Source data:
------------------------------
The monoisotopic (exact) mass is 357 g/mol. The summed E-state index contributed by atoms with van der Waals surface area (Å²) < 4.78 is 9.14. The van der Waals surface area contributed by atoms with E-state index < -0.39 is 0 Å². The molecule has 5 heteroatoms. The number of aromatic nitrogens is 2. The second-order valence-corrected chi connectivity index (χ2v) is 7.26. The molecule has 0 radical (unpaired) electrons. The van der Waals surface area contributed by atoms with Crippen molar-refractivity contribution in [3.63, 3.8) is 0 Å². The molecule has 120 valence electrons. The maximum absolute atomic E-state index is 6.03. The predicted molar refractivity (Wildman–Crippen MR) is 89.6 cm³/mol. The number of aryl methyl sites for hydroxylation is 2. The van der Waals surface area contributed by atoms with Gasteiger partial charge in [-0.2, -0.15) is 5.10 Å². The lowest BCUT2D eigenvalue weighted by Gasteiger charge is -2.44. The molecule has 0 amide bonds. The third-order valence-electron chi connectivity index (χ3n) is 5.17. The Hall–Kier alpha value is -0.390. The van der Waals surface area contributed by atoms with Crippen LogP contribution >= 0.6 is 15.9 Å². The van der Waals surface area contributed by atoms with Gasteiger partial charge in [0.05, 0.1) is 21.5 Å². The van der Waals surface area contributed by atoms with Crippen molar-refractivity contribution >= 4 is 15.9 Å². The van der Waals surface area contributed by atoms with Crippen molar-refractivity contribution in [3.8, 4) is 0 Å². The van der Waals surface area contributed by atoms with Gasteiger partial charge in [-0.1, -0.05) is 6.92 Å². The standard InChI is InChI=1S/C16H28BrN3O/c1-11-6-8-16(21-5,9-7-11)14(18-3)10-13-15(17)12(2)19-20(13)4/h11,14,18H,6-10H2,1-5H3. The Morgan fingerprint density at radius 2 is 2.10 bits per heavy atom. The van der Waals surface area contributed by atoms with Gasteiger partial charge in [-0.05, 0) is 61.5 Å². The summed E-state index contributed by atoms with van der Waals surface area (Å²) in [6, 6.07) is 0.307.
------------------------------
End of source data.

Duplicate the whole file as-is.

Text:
The monoisotopic (exact) mass is 357 g/mol. The summed E-state index contributed by atoms with van der Waals surface area (Å²) < 4.78 is 9.14. The van der Waals surface area contributed by atoms with E-state index < -0.39 is 0 Å². The molecule has 5 heteroatoms. The number of aromatic nitrogens is 2. The second-order valence-corrected chi connectivity index (χ2v) is 7.26. The molecule has 0 radical (unpaired) electrons. The van der Waals surface area contributed by atoms with Crippen molar-refractivity contribution in [3.63, 3.8) is 0 Å². The molecule has 120 valence electrons. The maximum absolute atomic E-state index is 6.03. The predicted molar refractivity (Wildman–Crippen MR) is 89.6 cm³/mol. The number of aryl methyl sites for hydroxylation is 2. The van der Waals surface area contributed by atoms with Gasteiger partial charge in [-0.2, -0.15) is 5.10 Å². The lowest BCUT2D eigenvalue weighted by Gasteiger charge is -2.44. The molecule has 0 amide bonds. The third-order valence-electron chi connectivity index (χ3n) is 5.17. The Hall–Kier alpha value is -0.390. The van der Waals surface area contributed by atoms with Crippen LogP contribution >= 0.6 is 15.9 Å². The van der Waals surface area contributed by atoms with Gasteiger partial charge in [0.05, 0.1) is 21.5 Å². The van der Waals surface area contributed by atoms with Crippen molar-refractivity contribution >= 4 is 15.9 Å². The van der Waals surface area contributed by atoms with Crippen molar-refractivity contribution in [3.8, 4) is 0 Å². The van der Waals surface area contributed by atoms with Gasteiger partial charge in [-0.1, -0.05) is 6.92 Å². The standard InChI is InChI=1S/C16H28BrN3O/c1-11-6-8-16(21-5,9-7-11)14(18-3)10-13-15(17)12(2)19-20(13)4/h11,14,18H,6-10H2,1-5H3. The Morgan fingerprint density at radius 2 is 2.10 bits per heavy atom. The van der Waals surface area contributed by atoms with Gasteiger partial charge in [-0.05, 0) is 61.5 Å². The summed E-state index contributed by atoms with van der Waals surface area (Å²) in [6, 6.07) is 0.307.